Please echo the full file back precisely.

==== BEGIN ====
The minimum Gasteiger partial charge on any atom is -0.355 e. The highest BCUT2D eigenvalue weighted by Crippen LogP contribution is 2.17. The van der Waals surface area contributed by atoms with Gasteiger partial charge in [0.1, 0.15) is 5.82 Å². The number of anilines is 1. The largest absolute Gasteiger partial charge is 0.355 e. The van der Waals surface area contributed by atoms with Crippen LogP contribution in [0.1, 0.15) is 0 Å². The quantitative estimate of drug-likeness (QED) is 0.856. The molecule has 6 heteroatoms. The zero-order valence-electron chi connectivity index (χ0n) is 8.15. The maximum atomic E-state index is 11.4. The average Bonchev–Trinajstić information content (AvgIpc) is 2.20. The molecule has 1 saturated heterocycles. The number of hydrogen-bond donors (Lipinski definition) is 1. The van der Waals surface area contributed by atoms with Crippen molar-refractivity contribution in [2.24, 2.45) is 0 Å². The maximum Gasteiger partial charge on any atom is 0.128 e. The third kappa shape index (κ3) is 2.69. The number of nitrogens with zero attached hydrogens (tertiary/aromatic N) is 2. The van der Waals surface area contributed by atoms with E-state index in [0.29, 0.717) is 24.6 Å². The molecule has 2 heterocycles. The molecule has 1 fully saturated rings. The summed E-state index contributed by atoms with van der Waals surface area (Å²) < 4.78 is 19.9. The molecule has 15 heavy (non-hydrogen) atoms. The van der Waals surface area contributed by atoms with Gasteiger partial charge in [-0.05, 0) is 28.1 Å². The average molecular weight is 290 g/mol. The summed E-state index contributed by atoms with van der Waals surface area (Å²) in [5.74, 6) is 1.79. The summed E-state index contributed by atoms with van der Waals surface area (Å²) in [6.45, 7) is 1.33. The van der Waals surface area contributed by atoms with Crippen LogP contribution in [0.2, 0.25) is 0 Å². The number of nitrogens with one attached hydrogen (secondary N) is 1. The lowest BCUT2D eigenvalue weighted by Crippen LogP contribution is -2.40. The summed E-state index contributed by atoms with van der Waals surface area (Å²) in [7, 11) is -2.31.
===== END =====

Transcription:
The minimum Gasteiger partial charge on any atom is -0.355 e. The highest BCUT2D eigenvalue weighted by Crippen LogP contribution is 2.17. The van der Waals surface area contributed by atoms with Gasteiger partial charge in [0.1, 0.15) is 5.82 Å². The number of anilines is 1. The largest absolute Gasteiger partial charge is 0.355 e. The van der Waals surface area contributed by atoms with Crippen LogP contribution in [0.1, 0.15) is 0 Å². The quantitative estimate of drug-likeness (QED) is 0.856. The molecule has 6 heteroatoms. The zero-order valence-electron chi connectivity index (χ0n) is 8.15. The maximum atomic E-state index is 11.4. The average Bonchev–Trinajstić information content (AvgIpc) is 2.20. The molecule has 1 saturated heterocycles. The number of hydrogen-bond donors (Lipinski definition) is 1. The van der Waals surface area contributed by atoms with Crippen molar-refractivity contribution in [2.24, 2.45) is 0 Å². The maximum Gasteiger partial charge on any atom is 0.128 e. The third kappa shape index (κ3) is 2.69. The number of nitrogens with zero attached hydrogens (tertiary/aromatic N) is 2. The van der Waals surface area contributed by atoms with E-state index in [0.29, 0.717) is 24.6 Å². The molecule has 2 heterocycles. The molecule has 1 fully saturated rings. The summed E-state index contributed by atoms with van der Waals surface area (Å²) < 4.78 is 19.9. The molecule has 15 heavy (non-hydrogen) atoms. The van der Waals surface area contributed by atoms with Gasteiger partial charge in [-0.05, 0) is 28.1 Å². The average molecular weight is 290 g/mol. The summed E-state index contributed by atoms with van der Waals surface area (Å²) in [5.74, 6) is 1.79. The summed E-state index contributed by atoms with van der Waals surface area (Å²) in [6.45, 7) is 1.33. The van der Waals surface area contributed by atoms with Crippen LogP contribution in [0.2, 0.25) is 0 Å². The number of nitrogens with one attached hydrogen (secondary N) is 1. The lowest BCUT2D eigenvalue weighted by Crippen LogP contribution is -2.40. The summed E-state index contributed by atoms with van der Waals surface area (Å²) in [7, 11) is -2.31.